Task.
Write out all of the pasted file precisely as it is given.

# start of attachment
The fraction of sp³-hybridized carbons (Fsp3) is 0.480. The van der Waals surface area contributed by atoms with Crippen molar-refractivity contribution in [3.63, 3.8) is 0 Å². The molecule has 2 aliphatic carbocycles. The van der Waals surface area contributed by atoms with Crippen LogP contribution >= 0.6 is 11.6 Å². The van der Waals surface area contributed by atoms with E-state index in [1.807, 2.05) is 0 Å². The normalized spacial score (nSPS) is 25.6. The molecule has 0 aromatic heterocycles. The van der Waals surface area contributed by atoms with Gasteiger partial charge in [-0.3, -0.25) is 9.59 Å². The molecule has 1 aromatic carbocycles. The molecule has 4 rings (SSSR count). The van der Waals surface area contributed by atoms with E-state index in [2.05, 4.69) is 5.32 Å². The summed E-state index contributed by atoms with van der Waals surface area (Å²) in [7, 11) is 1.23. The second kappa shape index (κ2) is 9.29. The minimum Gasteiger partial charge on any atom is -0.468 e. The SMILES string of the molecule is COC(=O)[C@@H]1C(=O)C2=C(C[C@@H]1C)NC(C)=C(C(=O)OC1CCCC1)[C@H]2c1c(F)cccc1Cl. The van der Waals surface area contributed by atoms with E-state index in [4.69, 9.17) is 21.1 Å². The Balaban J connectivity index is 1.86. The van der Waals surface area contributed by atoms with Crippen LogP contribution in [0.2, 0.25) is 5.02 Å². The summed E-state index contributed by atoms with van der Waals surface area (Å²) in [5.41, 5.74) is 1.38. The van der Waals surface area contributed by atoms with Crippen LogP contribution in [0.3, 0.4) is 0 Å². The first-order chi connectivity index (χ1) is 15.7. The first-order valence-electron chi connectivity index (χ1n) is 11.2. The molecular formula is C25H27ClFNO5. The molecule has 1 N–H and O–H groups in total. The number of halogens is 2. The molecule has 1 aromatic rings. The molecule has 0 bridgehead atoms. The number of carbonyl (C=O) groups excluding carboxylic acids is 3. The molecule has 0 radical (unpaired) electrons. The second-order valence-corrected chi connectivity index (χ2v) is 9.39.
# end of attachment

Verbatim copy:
The fraction of sp³-hybridized carbons (Fsp3) is 0.480. The van der Waals surface area contributed by atoms with Crippen molar-refractivity contribution in [3.63, 3.8) is 0 Å². The molecule has 2 aliphatic carbocycles. The van der Waals surface area contributed by atoms with Crippen LogP contribution >= 0.6 is 11.6 Å². The van der Waals surface area contributed by atoms with E-state index in [1.807, 2.05) is 0 Å². The normalized spacial score (nSPS) is 25.6. The molecule has 0 aromatic heterocycles. The van der Waals surface area contributed by atoms with Gasteiger partial charge in [-0.3, -0.25) is 9.59 Å². The molecule has 1 aromatic carbocycles. The molecule has 4 rings (SSSR count). The van der Waals surface area contributed by atoms with E-state index in [2.05, 4.69) is 5.32 Å². The summed E-state index contributed by atoms with van der Waals surface area (Å²) in [7, 11) is 1.23. The second kappa shape index (κ2) is 9.29. The minimum Gasteiger partial charge on any atom is -0.468 e. The SMILES string of the molecule is COC(=O)[C@@H]1C(=O)C2=C(C[C@@H]1C)NC(C)=C(C(=O)OC1CCCC1)[C@H]2c1c(F)cccc1Cl. The van der Waals surface area contributed by atoms with E-state index in [4.69, 9.17) is 21.1 Å². The Balaban J connectivity index is 1.86. The van der Waals surface area contributed by atoms with Crippen LogP contribution in [0.2, 0.25) is 5.02 Å². The summed E-state index contributed by atoms with van der Waals surface area (Å²) in [5.41, 5.74) is 1.38. The van der Waals surface area contributed by atoms with Crippen LogP contribution in [0.3, 0.4) is 0 Å². The first-order chi connectivity index (χ1) is 15.7. The first-order valence-electron chi connectivity index (χ1n) is 11.2. The molecular formula is C25H27ClFNO5. The molecule has 1 N–H and O–H groups in total. The number of halogens is 2. The molecule has 1 aromatic rings. The molecule has 0 bridgehead atoms. The number of carbonyl (C=O) groups excluding carboxylic acids is 3. The molecule has 0 radical (unpaired) electrons. The second-order valence-corrected chi connectivity index (χ2v) is 9.39.